If you're looking for help to do with sexual harm, you've come to the right place.

If this is an emergency, call 111.

Whatever your reason for being here, you matter to us. We’re here to help.

We offer free confidential contact with a trained specialist. We can also connect you to support services in your community if that’s what you want.

Some things we offer are:

  • contact with a trained specialist at any time of the day or night, seven days a week
  • answers to your questions about sexual harm
  • information about medical, emotional, and behavioural issues related to harmful experiences
  • explanations of what you might expect if you report to the Police
  • referral to specialist services in your area
  • information and contact with a specialist if you are worried about your thoughts or behaviour.

Whatever might have happened to you, free help is available.

If you’re feeling bad or anxious about something that’s happened but you’re not sure it’s sexual harm, you’re right to seek help.

You may find it easier to talk with a trained specialist rather than friends and whānau. However, it can also be really helpful during this time to have someone with you who you know and trust. Look for people who are calm, who will listen and believe you and who won’t judge you.

Reporting to Police

It’s your choice

You can report sexual harm whether it happened recently or a long time ago.

The Police and other specially trained people can help you decide your next steps.

If this is an emergency, call 111.

When you speak to the Police you can have a support person with you, such as a trusted friend, or whānau or family member, or a support person from a specialist service.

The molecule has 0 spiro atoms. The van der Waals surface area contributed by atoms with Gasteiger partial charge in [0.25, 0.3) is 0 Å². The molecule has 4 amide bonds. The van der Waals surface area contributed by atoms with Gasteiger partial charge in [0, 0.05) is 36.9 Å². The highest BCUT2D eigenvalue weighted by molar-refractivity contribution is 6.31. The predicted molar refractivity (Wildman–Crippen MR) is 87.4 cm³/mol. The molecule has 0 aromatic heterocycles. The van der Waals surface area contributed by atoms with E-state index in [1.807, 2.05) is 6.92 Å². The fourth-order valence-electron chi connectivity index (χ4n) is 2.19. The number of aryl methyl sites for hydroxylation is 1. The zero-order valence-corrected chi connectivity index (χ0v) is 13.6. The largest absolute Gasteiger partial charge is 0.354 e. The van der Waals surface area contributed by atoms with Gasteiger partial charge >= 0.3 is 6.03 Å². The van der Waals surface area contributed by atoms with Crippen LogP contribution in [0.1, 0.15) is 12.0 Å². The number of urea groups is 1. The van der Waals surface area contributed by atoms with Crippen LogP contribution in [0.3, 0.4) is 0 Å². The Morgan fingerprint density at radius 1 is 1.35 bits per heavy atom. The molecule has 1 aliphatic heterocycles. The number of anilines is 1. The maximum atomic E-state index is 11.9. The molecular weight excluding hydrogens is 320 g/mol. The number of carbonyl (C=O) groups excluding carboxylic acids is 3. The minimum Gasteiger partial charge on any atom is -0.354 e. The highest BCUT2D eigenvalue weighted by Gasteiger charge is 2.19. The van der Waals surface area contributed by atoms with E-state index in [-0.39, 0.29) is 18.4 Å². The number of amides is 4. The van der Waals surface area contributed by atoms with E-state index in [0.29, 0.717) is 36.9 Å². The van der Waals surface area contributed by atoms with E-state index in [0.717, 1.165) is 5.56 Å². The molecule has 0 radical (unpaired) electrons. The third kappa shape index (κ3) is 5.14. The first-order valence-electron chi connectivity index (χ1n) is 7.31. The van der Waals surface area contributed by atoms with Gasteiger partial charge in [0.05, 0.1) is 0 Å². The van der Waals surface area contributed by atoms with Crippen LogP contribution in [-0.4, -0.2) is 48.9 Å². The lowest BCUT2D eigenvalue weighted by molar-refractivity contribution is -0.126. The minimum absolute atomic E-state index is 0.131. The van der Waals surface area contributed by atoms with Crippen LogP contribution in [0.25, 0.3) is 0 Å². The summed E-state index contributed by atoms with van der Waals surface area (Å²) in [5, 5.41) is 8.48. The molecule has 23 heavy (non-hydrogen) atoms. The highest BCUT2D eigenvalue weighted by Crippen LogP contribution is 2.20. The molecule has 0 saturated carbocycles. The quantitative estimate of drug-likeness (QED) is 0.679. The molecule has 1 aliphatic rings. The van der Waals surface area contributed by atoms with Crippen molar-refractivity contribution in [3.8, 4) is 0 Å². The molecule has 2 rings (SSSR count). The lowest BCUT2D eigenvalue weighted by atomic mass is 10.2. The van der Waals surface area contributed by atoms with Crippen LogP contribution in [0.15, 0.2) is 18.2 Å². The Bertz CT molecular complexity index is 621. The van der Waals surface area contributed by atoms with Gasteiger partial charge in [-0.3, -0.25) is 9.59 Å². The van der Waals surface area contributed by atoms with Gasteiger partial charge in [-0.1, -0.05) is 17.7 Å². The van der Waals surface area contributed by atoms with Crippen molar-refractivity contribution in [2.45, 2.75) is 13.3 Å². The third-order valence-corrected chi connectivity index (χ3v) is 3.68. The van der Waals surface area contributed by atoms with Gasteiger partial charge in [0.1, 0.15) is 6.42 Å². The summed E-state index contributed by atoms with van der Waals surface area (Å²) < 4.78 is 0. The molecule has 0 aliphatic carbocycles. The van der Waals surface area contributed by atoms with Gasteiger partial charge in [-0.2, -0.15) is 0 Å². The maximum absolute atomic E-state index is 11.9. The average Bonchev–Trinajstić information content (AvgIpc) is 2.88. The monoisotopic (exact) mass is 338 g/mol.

Recent harm

If the harmful sexual experience has happened recently and you want to report it to Police, you can choose to have evidence taken from your clothing and body for a possible court case. Evidence can be collected up to (or in some cases, over) a week after the incident.

You will probably be feeling very distressed after an assault but here are some things to think about so you can keep as much evidence as possible for a forensic medical examination.

Try to avoid

  • Showering, bathing or washing your hair
  • Brushing your hair or teeth
  • Cutting or biting your fingernails
  • Eating, drinking or smoking
  • Going to the toilet or disposing of sanitary products
  • Washing or disposing of clothing or other items you were wearing before, during, or after the assault.

If you would like more information on how Police can help, visit their website.

This website outlines what happens when a crime is reported to Police and goes to court. 

Medical Care

You may need medical attention, whether or not you report to the Police.

A Doctor can check that you are physically OK, treat any injuries and give you medication if it's needed.

In most areas in New Zealand you can see a specially trained Doctor working at a Sexual Abuse Assessment and Treatment Service (SAATS).